At a Glance
Belt clip, alligator clip, and push pin attachments for iPod shuffle
The iPod shuffle includes a lanyard, but let’s face it: Some people will never wear their music player around their neck, no matter how small and light it is. So we’ve seen a number of belt clip accessories for the shuffle hit the market since the shuffle’s release, with prices ranging from $15 to $25. We’ve commented on the prices of these accessories before, but also noted the difficulties in producing and distributing small, inexpensive accessories. DVForge has taken a slightly different approach: Instead of selling just a belt clip, they’ve produced three different “clip-like” accessories and bundled them into a set that sells for just $15.
The Clips, as DVForge calls the set, includes a belt clip, a “gripper” clip, and a push pin. Each attaches to your iPod shuffle’s USB plug via a white plastic cap much like the iPod shuffle’s own USB cap, complete with ball-bearing “snaps” inside. In our week-long testing, all three clips fit snugly and securely.
The belt clip provides a large, metal clip that can be attached to a belt, pocket, or bag. When clipped, the shuffle is upside down, but I didn’t find this to be an issue. In fact, I liked the fact that because the belt clip attaches via a shuffle-like white cap, and the metal clip is almost entirely hidden when the shuffle is clipped to your belt or pocket, DVForge’s belt clip is the most subtle I’ve yet seen. And the rear edges of the belt clip’s white cap are rounded off, presumably so as to be more comfortable during use. The push pin uses a metal pin and squeeze-release clasp to pin your shuffle onto a piece of clothing or a bag — if you’ve ever seen a lapel pin/clasp, DVForge’s push pin attachment works similarly. Finally, the gripper clip, which looks (and functions) like half of an alligator clip, provides a spring-loaded, serrated clip that lets you attach your iPod shuffle more securely than the belt clip. I tested the gripper clip at the gym, clipping an iPod shuffle to the bottom edge of a pair of shorts, and it indeed held its grip for the duration of my workout.
One other advantage of The Clips over some belt clips we’ve seen is that because the various Clips connect to your shuffle via the USB cap, you can use them while your iPod shuffle is protected in many rubber “skin” cases; the only caveat is that the skin case must be one of those that covers the USB cap and the body of the shuffle using two separate pieces.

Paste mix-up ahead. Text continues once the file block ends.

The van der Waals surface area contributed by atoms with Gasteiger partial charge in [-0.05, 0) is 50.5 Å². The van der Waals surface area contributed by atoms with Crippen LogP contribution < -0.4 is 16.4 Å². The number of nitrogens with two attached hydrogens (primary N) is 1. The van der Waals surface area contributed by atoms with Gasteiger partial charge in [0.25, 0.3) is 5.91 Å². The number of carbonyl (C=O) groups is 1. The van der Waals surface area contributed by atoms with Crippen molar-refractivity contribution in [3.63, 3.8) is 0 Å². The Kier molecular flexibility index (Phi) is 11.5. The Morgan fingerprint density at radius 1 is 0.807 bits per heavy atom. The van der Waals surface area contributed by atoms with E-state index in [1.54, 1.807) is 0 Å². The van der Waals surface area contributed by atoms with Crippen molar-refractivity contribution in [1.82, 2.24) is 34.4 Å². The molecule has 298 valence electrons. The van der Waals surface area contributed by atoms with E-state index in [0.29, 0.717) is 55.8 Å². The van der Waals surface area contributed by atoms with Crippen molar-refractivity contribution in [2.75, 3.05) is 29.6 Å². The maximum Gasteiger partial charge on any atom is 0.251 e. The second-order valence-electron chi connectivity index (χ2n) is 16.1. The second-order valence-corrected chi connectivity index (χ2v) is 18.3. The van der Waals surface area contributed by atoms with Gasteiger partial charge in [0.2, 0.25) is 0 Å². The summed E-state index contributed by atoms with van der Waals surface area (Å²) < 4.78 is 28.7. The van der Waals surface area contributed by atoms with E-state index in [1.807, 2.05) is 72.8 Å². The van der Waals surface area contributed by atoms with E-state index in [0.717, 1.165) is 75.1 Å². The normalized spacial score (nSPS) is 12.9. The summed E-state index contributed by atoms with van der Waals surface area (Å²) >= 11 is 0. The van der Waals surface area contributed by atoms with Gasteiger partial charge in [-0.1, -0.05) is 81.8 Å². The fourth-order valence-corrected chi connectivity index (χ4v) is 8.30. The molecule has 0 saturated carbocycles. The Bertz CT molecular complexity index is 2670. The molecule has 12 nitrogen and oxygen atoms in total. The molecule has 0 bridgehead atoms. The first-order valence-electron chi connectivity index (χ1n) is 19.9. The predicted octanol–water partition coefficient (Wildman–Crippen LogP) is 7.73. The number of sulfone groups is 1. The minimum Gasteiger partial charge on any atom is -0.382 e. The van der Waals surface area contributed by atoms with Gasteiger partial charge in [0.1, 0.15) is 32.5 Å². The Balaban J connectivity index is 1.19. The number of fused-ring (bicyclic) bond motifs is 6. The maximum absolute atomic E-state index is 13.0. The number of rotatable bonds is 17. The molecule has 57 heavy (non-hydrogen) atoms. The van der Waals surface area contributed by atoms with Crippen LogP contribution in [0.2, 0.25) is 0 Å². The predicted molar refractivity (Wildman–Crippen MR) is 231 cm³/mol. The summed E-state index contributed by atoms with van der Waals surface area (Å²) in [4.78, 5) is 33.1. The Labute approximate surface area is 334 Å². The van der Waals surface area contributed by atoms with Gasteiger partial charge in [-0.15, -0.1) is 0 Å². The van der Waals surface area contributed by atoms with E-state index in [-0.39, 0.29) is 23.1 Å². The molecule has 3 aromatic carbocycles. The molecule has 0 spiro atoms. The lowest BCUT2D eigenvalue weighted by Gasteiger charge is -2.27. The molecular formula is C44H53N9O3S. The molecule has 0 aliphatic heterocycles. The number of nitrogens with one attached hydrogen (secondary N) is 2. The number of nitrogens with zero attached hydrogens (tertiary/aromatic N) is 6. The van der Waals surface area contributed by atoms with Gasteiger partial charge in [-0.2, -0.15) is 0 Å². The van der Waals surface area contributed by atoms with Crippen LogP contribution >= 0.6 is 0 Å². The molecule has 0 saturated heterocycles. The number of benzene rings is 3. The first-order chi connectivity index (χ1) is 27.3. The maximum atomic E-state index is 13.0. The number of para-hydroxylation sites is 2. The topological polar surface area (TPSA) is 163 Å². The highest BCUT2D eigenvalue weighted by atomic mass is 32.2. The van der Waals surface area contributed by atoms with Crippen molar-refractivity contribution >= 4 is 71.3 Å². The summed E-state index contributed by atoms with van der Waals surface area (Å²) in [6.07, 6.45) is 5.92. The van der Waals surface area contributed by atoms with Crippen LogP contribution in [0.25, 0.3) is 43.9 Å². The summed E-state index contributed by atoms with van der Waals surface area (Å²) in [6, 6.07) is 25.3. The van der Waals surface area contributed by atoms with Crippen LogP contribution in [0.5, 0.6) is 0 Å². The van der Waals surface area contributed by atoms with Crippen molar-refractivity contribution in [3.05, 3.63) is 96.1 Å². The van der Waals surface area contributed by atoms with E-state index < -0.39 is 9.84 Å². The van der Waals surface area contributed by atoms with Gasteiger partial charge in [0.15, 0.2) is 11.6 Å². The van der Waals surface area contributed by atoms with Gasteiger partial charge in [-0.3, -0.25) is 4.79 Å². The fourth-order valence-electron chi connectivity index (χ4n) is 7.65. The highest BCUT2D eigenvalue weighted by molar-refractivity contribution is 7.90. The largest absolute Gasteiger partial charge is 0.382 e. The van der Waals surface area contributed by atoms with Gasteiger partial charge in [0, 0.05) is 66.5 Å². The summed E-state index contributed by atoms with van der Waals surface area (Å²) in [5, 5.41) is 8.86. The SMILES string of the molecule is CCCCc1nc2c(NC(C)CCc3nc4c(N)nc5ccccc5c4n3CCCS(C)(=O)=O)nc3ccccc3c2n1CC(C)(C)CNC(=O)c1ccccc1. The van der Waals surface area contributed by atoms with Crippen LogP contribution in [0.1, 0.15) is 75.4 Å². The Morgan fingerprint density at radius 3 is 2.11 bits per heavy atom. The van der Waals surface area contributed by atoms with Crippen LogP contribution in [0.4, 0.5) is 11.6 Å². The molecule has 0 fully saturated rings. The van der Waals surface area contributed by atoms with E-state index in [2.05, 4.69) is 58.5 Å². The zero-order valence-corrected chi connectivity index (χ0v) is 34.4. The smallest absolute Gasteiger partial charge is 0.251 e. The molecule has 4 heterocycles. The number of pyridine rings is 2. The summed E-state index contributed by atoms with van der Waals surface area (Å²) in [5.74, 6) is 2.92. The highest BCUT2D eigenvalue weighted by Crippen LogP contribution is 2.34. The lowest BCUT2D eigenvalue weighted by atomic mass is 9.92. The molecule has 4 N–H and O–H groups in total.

I have only three minor criticisms of The Clips. The first is that the white plastic caps aren’t a perfect color match for the iPod shuffle’s own white plastic. The difference is very small, but it’s there. The second is that because the belt clip is so large, you can’t access the iPod’s rear off/shuffle/play switch without detaching the clip. Finally the belt clip doesn’t have a very firm grip. Although this isn’t a major concern — usually a belt clip is used vertically, so you don’t need it to hold too tightly, and The Clips does include a much sturdier clip in the gripper clip — because the actual clip is made of thin metal, it’s conceivable that over time the clip could bend outward, lessening its grip. (On the other hand, if this happens, you may be able to bend it back just as easily.) Extended time with the belt clip will tell.
But even taking those concerns into account, The Clips is an attractive accessory bundle. For the same price as (or less than) belt clips from other vendors, you get three different “clips” that serve different purposes. At only $15, the set of Clips is a bargain by comparison.